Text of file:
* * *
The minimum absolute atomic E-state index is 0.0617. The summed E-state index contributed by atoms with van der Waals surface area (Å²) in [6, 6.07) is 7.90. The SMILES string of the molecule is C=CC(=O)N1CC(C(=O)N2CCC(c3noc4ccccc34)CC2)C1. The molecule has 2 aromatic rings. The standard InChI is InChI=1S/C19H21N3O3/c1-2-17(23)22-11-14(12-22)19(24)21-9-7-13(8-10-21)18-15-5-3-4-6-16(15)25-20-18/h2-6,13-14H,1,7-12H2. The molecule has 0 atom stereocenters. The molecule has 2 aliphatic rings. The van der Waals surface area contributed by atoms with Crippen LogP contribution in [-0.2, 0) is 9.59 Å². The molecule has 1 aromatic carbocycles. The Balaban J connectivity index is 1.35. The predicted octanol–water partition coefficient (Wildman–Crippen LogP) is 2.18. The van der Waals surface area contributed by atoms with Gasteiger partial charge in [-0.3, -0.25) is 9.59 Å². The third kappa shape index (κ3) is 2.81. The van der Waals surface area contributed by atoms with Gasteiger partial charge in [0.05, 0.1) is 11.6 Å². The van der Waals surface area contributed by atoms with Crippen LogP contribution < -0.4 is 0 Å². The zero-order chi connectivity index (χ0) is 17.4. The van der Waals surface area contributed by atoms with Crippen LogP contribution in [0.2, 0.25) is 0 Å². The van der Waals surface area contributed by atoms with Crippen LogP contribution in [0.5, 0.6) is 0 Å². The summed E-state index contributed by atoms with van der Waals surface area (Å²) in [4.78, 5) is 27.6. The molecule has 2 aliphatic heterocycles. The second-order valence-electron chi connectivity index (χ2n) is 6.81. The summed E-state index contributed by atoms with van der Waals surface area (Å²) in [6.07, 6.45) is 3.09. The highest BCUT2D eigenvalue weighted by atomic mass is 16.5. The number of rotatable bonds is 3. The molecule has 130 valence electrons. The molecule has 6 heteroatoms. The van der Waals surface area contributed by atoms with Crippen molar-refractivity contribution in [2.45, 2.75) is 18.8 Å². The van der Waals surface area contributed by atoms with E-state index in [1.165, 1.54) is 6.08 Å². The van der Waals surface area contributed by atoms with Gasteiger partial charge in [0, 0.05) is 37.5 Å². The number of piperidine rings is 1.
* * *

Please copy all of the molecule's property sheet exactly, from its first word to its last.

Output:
The minimum absolute atomic E-state index is 0.0617. The summed E-state index contributed by atoms with van der Waals surface area (Å²) in [6, 6.07) is 7.90. The SMILES string of the molecule is C=CC(=O)N1CC(C(=O)N2CCC(c3noc4ccccc34)CC2)C1. The molecule has 2 aromatic rings. The standard InChI is InChI=1S/C19H21N3O3/c1-2-17(23)22-11-14(12-22)19(24)21-9-7-13(8-10-21)18-15-5-3-4-6-16(15)25-20-18/h2-6,13-14H,1,7-12H2. The molecule has 0 atom stereocenters. The molecule has 2 aliphatic rings. The van der Waals surface area contributed by atoms with Crippen LogP contribution in [-0.2, 0) is 9.59 Å². The molecule has 1 aromatic carbocycles. The Balaban J connectivity index is 1.35. The predicted octanol–water partition coefficient (Wildman–Crippen LogP) is 2.18. The van der Waals surface area contributed by atoms with Gasteiger partial charge in [-0.3, -0.25) is 9.59 Å². The third kappa shape index (κ3) is 2.81. The van der Waals surface area contributed by atoms with Gasteiger partial charge in [0.05, 0.1) is 11.6 Å². The van der Waals surface area contributed by atoms with Crippen LogP contribution < -0.4 is 0 Å². The zero-order chi connectivity index (χ0) is 17.4. The van der Waals surface area contributed by atoms with Crippen LogP contribution in [0.2, 0.25) is 0 Å². The van der Waals surface area contributed by atoms with Crippen LogP contribution in [0.5, 0.6) is 0 Å². The summed E-state index contributed by atoms with van der Waals surface area (Å²) in [4.78, 5) is 27.6. The molecule has 2 aliphatic heterocycles. The second-order valence-electron chi connectivity index (χ2n) is 6.81. The summed E-state index contributed by atoms with van der Waals surface area (Å²) in [6.07, 6.45) is 3.09. The highest BCUT2D eigenvalue weighted by atomic mass is 16.5. The number of rotatable bonds is 3. The molecule has 130 valence electrons. The molecule has 6 heteroatoms. The van der Waals surface area contributed by atoms with Crippen molar-refractivity contribution in [2.45, 2.75) is 18.8 Å². The van der Waals surface area contributed by atoms with E-state index in [1.165, 1.54) is 6.08 Å². The van der Waals surface area contributed by atoms with Gasteiger partial charge in [0, 0.05) is 37.5 Å². The number of piperidine rings is 1.